The Golden Mean basically points to a balanced hierarchical social system with a safety net. Its physical analog would be the quantum-level system with level energies bounded from below (i.e., a ground state as a safety net) and the positive energy theorem in general relativity.
The diversity principle: 1) world is indeterministic and the environment is volatile –> needs different traits at different times. –> no inherent inferiority and superiority for any trait –> equality of opportunity will make sure that the best traits take effect at the most suitable times. 2) positive feedback could result in an inadvertent effect that fitting traits could become too dominant and may even get other traits excluded. This will break the first point. –> anti-trust, anti-monopoly, anti-exclusion. –> so we need to establish basic rules to keep survival as many traits as possible. 3) in the end, the best measures: merit-based equality of opportunity while using rules and taxes to prevent monopolies and provide sufficient public goods, especially on education, health, infrastructures, and social security.
Therefore, the Diversity Principle, first of all, recognizes, the essential differences between individuals. In other words, each individual is unique. It is the source of why human beings and society can keep evolving. If all of them are the same, then no evolution is possible and it reaches a dead end as it has no way (by fresh traits) to deal with any unexpected adversity or calamities.
How can we be sure that our human civilization as a whole will continue its development and prosperity without fears of its extinction? I guess that the best lessons are from Darwin’s evolution theory, especially the tenet of natural selection. The most important lesson could be that keeping the genetic (and possibly other) diversity is critical and no specific attributes or traits can be the most desirable all the time. Nobody knows what specific traits and beliefs would be the best for the next phase of human society.
Dinosaurs showed a very good example. I guess that back in ancient times, plenty of resources like food were available on Earth. Dinosaurs dominated the world for an extended period of time. In this case, largeness is a much-preferred feature, and therefore dinosaurs developed into their giant body frames to the extent that gravity allows on Earth. They went extinct perhaps because they did not preserve genes of small body frames and there was not enough food to support their large body frames when the glaciers covered their habitat. The only survival branch might be the flying species with small bodies that became the ancestor of birds.
Another example of the diversity principle is, at first glance, very trivial, like a full set of wrenches. You definitely want to keep all sizes instead of keeping only the most used ones and tossing out the others. You never know what size will be needed for the next task. So better keep them all available. On the other hand, for more often used sizes, it is also better to have multiple copies. However, the most often used one today may become much less used later on. A seldom-used size may become a new favorite tomorrow. You may also need to add more sizes for new tasks in the future, e.g., even larger ones and smaller ones to extend the existing set. Similar analogies also include a set of other types of tools, a collection of books, a set of dictionaries, a curriculum at colleges, a menu of a restaurant, and so on. Today’s best may be the worst tomorrow, or vice versa.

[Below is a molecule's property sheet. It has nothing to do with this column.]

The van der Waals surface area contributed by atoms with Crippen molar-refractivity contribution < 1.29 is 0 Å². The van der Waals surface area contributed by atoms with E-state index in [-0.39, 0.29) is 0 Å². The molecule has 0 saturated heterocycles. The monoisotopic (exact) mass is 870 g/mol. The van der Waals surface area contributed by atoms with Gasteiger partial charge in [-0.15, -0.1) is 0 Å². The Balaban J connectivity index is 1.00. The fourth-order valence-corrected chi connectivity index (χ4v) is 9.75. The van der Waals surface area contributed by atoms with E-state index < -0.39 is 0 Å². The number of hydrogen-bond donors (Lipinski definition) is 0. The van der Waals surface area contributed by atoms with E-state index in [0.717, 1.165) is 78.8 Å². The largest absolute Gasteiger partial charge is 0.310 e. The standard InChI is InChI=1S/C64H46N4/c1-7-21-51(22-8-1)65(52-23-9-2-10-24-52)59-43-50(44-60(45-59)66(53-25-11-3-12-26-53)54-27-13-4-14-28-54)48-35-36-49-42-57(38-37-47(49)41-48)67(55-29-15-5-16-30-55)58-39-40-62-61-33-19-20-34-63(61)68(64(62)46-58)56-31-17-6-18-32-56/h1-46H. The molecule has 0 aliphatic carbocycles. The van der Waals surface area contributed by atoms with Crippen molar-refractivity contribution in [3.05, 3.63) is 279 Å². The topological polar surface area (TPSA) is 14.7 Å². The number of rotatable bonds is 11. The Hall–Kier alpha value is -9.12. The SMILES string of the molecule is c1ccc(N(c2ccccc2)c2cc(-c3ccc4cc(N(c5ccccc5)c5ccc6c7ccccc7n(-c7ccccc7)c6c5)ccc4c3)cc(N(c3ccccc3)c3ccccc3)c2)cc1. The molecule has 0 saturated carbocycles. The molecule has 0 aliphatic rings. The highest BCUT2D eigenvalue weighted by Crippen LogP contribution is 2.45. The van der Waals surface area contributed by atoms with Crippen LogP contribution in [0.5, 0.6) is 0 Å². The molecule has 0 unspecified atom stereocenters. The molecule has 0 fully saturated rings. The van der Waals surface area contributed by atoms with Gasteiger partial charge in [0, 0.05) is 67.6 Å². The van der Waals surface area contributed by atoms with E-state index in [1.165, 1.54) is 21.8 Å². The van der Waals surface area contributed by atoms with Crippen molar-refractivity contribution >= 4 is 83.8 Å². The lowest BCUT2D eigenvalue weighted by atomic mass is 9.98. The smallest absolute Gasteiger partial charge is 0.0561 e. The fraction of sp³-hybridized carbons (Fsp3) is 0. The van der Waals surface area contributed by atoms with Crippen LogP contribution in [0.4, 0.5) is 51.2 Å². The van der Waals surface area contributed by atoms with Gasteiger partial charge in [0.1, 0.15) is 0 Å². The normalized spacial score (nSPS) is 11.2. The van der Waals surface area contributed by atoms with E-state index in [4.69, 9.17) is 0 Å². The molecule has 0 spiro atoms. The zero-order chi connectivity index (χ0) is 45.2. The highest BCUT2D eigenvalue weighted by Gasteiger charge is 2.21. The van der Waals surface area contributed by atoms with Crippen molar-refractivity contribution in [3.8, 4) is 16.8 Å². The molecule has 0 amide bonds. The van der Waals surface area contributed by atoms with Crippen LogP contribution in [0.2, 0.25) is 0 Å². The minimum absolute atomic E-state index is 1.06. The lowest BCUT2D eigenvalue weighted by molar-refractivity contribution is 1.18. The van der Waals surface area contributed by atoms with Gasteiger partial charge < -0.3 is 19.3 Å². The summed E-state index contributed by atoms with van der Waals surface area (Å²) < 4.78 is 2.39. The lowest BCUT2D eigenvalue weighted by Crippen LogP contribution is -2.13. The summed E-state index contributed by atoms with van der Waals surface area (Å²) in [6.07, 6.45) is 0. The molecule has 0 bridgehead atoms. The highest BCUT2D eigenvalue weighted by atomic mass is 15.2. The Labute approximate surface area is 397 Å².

To keep human evolution healthy and ahead of other species, it is critical to allow the attributes that are the best at a given time to have priority for further development. Meanwhile, we should keep all other possible attributes and options available. The best attributes are not always the same. In ancient times when human beings were still similar in lifestyle to other primates, strong physicality is probably more important than mental acuteness. But modern human society clearly favors intelligence over physicality.
Not only do biological genes need diversity, but also other “soft-type genes” like cultural genes, moral values, and even ethnic traits too. No gene or trait is a priori superior to others. Even for a specific trait, for example, physical strength, sometimes strong is better, and sometimes weak is better depending on historic moments or tasks at hand. So is intelligence, not always good for High IQ. In some cases, too high IQ could lead to overthinking, timidity, depression, hesitation, etc., due to the Dunning effect.
Individuals with passion and talents should be encouraged to pursue or explore according to their own interests, as far as it is not harmful to society. Of course, criminal attempts should be prohibited for the common public goods. All the other healthy pursuance should help increase our diversity, i.e., we could develop more beneficial traits through individual innovative efforts. The more advanced the society, the more we should encourage such efforts. In early civilization, human beings even struggled to obtain enough food resources, so diverse pursuance could hardly be any priority. But with great advancement in STEM fields and ample resources for our basic needs, we can certainly afford such endeavors, which actually are necessary for the further betterment of human beings.